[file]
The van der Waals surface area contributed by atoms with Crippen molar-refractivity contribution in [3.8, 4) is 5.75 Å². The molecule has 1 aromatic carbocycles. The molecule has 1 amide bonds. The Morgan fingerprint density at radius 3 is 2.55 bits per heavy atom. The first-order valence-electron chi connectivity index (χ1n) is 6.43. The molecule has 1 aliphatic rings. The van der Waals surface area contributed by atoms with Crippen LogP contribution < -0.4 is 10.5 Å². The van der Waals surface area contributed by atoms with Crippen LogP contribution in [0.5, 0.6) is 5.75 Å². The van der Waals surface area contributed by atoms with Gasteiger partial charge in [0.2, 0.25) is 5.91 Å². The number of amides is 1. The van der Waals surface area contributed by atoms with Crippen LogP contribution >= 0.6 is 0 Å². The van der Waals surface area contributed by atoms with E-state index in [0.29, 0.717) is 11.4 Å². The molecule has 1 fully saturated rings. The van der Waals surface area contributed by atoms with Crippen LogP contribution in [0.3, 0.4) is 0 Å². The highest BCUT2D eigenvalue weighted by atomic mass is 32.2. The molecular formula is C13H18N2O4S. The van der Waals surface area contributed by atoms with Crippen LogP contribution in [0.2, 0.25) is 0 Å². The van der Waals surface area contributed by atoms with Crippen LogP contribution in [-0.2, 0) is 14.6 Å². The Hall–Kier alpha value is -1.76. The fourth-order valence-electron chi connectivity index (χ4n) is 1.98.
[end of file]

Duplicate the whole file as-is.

The van der Waals surface area contributed by atoms with Crippen molar-refractivity contribution in [3.8, 4) is 5.75 Å². The molecule has 1 aromatic carbocycles. The molecule has 1 amide bonds. The Morgan fingerprint density at radius 3 is 2.55 bits per heavy atom. The first-order valence-electron chi connectivity index (χ1n) is 6.43. The molecule has 1 aliphatic rings. The van der Waals surface area contributed by atoms with Crippen LogP contribution < -0.4 is 10.5 Å². The van der Waals surface area contributed by atoms with Crippen LogP contribution in [0.5, 0.6) is 5.75 Å². The van der Waals surface area contributed by atoms with Gasteiger partial charge in [0.2, 0.25) is 5.91 Å². The number of amides is 1. The van der Waals surface area contributed by atoms with Crippen LogP contribution >= 0.6 is 0 Å². The van der Waals surface area contributed by atoms with E-state index in [0.29, 0.717) is 11.4 Å². The molecule has 1 fully saturated rings. The van der Waals surface area contributed by atoms with Crippen LogP contribution in [0.3, 0.4) is 0 Å². The highest BCUT2D eigenvalue weighted by atomic mass is 32.2. The molecular formula is C13H18N2O4S. The van der Waals surface area contributed by atoms with Crippen LogP contribution in [0.2, 0.25) is 0 Å². The van der Waals surface area contributed by atoms with Crippen LogP contribution in [-0.2, 0) is 14.6 Å². The Hall–Kier alpha value is -1.76. The fourth-order valence-electron chi connectivity index (χ4n) is 1.98.